Original Research ARTICLE
Inflammatory Role of ROS-Sensitive AMP-Activated Protein Kinase in the Hypersensitivity of Lung Vagal C Fibers Induced by Intermittent Hypoxia in Rats
- 1Institute of Physiology, School of Medicine, National Yang-Ming University, Taipei, Taiwan
- 2Department of Pharmacology and Toxicology, School of Medicine, Tzu Chi University, Hualien, Taiwan
- 3Department of Physiology, Tzu Chi University, Hualien, Taiwan
Obstructive sleep apnea (OSA), manifested by airway exposure to intermittent hypoxia (IH), is associated with excess reactive oxygen species (ROS) production in airways, airway inflammation, and hyperreactive airway diseases. The cause-effect relationship for these events remains unclear. We investigated the inflammatory role of ROS-sensitive AMP-activated protein kinase (AMPK) in IH-induced airway hypersensitivity mediated by lung vagal C fibers (LVCFs) in rats. Conscious rats were exposed to room air (RA) or IH with or without treatment with N-acetyl-L-cysteine (NAC, an antioxidant), Compound C (an AMPK inhibitor), ibuprofen (a cyclooxygenase inhibitor), or their vehicles. Immediately after exposure (24 h), we found that intravenous capsaicin, phenylbiguanide, or α,β-methylene-ATP evoked augmented LVCF-mediated apneic responses and LVCF afferent responses in rats subjected to IH exposure in comparison with those in RA rats. The potentiating effect of IH on LVCF responses decreased at 6 h after and vanished at 12 h after the termination of IH exposure. The potentiating effect of IH on LVCF-mediated apneic and LVCF afferent responses was significantly attenuated by treatment with NAC, compound C, or ibuprofen, but not by their vehicles. Further biochemical analysis revealed that rats exposed to IH displayed increased lung levels of lipid peroxidation (an index of oxidative stress), AMPK phosphorylation (an index of AMPK activation), and prostaglandin E2 (a cyclooxygenase metabolite), compared with those exposed to RA. IH-induced increase in lipid peroxidation was considerably suppressed by treatment with NAC but not by compound C or ibuprofen. IH-induced increase in AMPK phosphorylation was totally abolished by NAC or compound C but not by ibuprofen. IH-induced increase in prostaglandin E2 was considerably prevented by any of these three inhibitor treatments. The vehicles of these inhibitors exerted no significant effect on the three IH-induced responses. These results suggest that 24-h IH exposure sensitizes LVCFs, leading to an exaggerated reflex and afferent responses to chemical stimulants in rats. Moreover, this IH-induced LVCF sensitization is mediated through a cascade of inflammatory responses in the airways involving increases in ROS, AMPK activation, and cyclooxygenase metabolite release.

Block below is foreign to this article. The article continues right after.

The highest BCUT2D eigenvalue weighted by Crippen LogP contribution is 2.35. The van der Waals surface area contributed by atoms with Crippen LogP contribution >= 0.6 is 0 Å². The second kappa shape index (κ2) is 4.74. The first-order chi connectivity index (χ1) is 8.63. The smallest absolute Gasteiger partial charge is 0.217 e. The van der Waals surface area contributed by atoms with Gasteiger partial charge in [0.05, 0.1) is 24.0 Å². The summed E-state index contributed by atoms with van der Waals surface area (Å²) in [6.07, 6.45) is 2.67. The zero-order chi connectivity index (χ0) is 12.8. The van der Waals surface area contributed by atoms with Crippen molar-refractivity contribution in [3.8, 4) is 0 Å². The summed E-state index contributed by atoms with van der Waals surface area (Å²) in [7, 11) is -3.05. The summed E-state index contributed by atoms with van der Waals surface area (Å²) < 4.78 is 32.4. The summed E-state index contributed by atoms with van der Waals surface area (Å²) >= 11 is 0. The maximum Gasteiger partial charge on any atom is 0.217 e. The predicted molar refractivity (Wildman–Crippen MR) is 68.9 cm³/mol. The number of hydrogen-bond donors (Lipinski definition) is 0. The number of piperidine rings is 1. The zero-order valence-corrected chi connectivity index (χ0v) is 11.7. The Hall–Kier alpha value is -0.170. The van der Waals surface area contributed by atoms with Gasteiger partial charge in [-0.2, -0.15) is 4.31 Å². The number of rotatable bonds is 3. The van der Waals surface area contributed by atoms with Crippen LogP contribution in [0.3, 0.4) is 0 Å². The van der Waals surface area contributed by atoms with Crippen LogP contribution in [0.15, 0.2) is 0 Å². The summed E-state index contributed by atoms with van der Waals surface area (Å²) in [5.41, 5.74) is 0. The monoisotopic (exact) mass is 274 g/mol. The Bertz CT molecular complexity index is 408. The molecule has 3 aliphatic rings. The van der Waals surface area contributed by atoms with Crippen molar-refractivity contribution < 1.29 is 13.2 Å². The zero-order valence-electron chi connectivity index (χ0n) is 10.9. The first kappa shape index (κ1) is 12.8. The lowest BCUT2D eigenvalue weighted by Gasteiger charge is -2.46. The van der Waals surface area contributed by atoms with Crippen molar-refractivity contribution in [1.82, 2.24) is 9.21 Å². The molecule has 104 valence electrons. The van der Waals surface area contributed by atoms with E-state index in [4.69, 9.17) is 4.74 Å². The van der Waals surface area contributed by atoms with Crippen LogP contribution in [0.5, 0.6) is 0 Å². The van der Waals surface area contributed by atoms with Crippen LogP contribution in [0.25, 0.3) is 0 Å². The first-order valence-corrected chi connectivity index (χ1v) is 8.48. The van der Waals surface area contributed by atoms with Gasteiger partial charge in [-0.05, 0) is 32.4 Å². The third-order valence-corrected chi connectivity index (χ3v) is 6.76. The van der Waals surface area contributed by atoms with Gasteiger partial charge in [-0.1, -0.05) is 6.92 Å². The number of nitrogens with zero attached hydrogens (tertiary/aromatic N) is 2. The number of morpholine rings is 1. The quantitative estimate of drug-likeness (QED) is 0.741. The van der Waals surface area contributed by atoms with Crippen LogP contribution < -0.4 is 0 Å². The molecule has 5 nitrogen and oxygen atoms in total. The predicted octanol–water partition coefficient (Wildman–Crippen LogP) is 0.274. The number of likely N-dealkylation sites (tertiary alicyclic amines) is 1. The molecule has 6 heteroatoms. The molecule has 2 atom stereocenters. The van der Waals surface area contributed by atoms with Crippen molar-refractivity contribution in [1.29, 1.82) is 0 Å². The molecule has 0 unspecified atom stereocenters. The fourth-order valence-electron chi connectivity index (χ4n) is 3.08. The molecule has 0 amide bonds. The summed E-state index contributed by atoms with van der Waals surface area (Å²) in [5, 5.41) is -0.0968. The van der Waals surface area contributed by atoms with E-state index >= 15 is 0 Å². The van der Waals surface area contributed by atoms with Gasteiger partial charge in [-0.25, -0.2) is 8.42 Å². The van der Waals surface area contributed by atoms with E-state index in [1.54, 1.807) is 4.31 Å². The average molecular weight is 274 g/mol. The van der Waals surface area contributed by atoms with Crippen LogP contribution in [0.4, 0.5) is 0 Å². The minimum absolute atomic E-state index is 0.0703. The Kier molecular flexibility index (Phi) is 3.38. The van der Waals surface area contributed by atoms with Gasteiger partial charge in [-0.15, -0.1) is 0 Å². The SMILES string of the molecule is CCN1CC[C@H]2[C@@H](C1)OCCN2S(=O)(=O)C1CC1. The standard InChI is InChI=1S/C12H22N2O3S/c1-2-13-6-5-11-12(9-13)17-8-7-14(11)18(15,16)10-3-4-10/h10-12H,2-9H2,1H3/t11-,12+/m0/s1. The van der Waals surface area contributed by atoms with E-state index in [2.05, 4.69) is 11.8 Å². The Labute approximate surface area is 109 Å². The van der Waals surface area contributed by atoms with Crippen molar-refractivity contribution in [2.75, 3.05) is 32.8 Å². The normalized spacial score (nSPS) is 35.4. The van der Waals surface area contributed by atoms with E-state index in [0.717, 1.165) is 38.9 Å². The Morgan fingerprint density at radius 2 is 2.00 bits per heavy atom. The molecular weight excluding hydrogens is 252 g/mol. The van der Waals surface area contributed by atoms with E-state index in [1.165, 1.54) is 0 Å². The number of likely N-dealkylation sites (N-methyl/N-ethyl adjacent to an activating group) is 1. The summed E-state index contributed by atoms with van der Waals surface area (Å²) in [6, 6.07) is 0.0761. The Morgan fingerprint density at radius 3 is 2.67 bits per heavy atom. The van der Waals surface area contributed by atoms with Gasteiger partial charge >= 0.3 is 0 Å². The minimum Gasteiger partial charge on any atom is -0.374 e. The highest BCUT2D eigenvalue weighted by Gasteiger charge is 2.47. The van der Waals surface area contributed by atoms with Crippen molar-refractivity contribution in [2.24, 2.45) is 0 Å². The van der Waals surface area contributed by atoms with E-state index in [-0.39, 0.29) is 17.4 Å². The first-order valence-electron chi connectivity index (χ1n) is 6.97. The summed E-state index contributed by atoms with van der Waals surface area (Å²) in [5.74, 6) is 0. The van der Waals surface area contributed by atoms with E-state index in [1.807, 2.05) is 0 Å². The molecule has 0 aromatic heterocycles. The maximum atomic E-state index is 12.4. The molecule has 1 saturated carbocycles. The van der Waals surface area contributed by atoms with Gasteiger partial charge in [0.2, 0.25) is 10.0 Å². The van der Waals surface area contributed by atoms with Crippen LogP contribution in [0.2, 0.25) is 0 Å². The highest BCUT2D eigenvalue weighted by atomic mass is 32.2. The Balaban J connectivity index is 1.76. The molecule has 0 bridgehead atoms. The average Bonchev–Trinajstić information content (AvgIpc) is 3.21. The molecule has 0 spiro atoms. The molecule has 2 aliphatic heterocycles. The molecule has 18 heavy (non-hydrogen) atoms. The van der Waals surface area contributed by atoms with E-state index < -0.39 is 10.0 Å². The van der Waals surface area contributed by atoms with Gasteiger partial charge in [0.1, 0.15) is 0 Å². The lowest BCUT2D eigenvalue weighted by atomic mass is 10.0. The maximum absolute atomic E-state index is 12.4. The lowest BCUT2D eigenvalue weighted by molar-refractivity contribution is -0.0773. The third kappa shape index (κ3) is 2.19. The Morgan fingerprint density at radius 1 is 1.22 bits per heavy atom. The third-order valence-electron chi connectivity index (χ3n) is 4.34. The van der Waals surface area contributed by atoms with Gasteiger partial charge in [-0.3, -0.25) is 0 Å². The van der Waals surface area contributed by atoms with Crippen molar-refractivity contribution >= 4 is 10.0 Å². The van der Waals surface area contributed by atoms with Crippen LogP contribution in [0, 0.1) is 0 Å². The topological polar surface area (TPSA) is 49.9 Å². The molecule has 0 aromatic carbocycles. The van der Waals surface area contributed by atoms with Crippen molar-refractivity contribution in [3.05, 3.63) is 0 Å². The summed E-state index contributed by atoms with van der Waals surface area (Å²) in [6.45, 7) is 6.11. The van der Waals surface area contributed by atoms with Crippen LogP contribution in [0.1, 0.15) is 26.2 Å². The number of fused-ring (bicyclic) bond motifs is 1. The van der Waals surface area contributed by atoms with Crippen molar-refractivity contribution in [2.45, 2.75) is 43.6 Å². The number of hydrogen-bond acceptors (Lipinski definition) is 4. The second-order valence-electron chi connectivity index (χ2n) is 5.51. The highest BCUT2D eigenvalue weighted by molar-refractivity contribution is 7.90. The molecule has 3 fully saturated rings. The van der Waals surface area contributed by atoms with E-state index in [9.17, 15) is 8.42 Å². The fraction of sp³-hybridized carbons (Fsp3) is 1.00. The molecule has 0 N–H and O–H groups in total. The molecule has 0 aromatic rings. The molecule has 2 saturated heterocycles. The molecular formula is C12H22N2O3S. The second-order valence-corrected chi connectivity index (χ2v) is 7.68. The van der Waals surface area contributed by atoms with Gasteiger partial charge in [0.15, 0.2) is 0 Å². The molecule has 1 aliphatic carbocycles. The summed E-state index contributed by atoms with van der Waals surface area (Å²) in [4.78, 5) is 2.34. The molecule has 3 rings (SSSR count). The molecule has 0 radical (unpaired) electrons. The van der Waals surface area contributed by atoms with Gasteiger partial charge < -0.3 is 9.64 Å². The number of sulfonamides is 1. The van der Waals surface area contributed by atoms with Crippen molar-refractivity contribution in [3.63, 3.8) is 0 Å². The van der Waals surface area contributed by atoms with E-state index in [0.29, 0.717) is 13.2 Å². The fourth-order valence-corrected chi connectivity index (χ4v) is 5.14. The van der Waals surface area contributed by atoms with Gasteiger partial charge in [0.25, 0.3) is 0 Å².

Obstructive sleep apnea (OSA), manifested by airway exposure to intermittent hypoxia (IH), is associated with various types of hyperreactive airway diseases such as asthma, chronic cough, and bronchial hyperreactivity in humans (Lin and Lin, 1995; Ciftci et al., 2005; Sundar et al., 2010; Teodorescu et al., 2012). Patients with OSA also display increased oxidative stress and inflammation in the airways (Carpagnano et al., 2008; Petrosyan et al., 2008; Fortuna et al., 2011; Karamanli et al., 2014). In these patients, repetitive periods of upper airway collapse result in cyclic periods of hypoxia/re-oxygenation (Lavie, 2003). This process appears to produce excess reactive oxygen species (ROS) in airways (Prabhakar, 2001), which has been postulated to induce airway inflammation (Carpagnano et al., 2011). Excess ROS and inflammatory mediators are potential contributors for development of hyperreactive airway diseases (Kou et al., 2011); however, the cause-effect relationship for these events in the setting of OSA remains unclear.
Airway hypersensitivity is characterized by augmented sensory and reflex responses to stimuli because of sensitization of lung afferents, particularly lung vagal C-fibers (LVCFs), which have been implicated in the pathogenesis of hyperreactive airway diseases (Widdicombe, 2003; Kou et al., 2011). Accumulating evidence suggests that excess ROS (Tsai et al., 2006, 2009; Taylor-Clark and Undem, 2011; Ruan et al., 2014) and inflammatory mediators, such as cyclooxygenase metabolites (Ho et al., 2000; Lee et al., 2002), may sensitize C-fiber afferents, leading to the development of airway hypersensitivity. Thus far, we recently reported (Shen et al., 2012) that 10 episodes [each consisting of 30 s of hypoxia air exposure followed by 30 s of room air (RA) exposure] of acute IH in rats can induce LVCF-mediated airway hypersensitivity. This immediate hypersensitivity is mediated through excess ROS. However, the duration of IH exposure in the experimental model (Shen et al., 2012) is probably insufficient to induce releases of inflammatory mediators, a situation that differs from that occurring in patients with OSA. Accordingly, an experimental model of IH that can induce a cascade of excess ROS, increased inflammatory mediators, and LVCF hypersensitivity is required for studying the cause-effect relationship and the underlying mechanism.
AMP-activated protein kinase (AMPK) was initially known as a critical regulator of energy homeostasis but was later found to be able to promote increases in inflammatory mediators in cell types other than lung cells (Du et al., 2005; Tang et al., 2007; Chang et al., 2010). In addition, AMPK can be activated by excess ROS (Emerling et al., 2009; Irrcher et al., 2009; Zmijewski et al., 2010). Recently, we have shown that cigarette smoke or toxic smoke increases ROS in the lungs, which in turn activates AMPK, and these events ultimately lead to promotion of lung inflammation (Tang et al., 2011; Perng et al., 2013; Ko et al., 2015). All these observations make AMPK a candidate regulator that contributes to IH-induced LVCF hypersensitivity.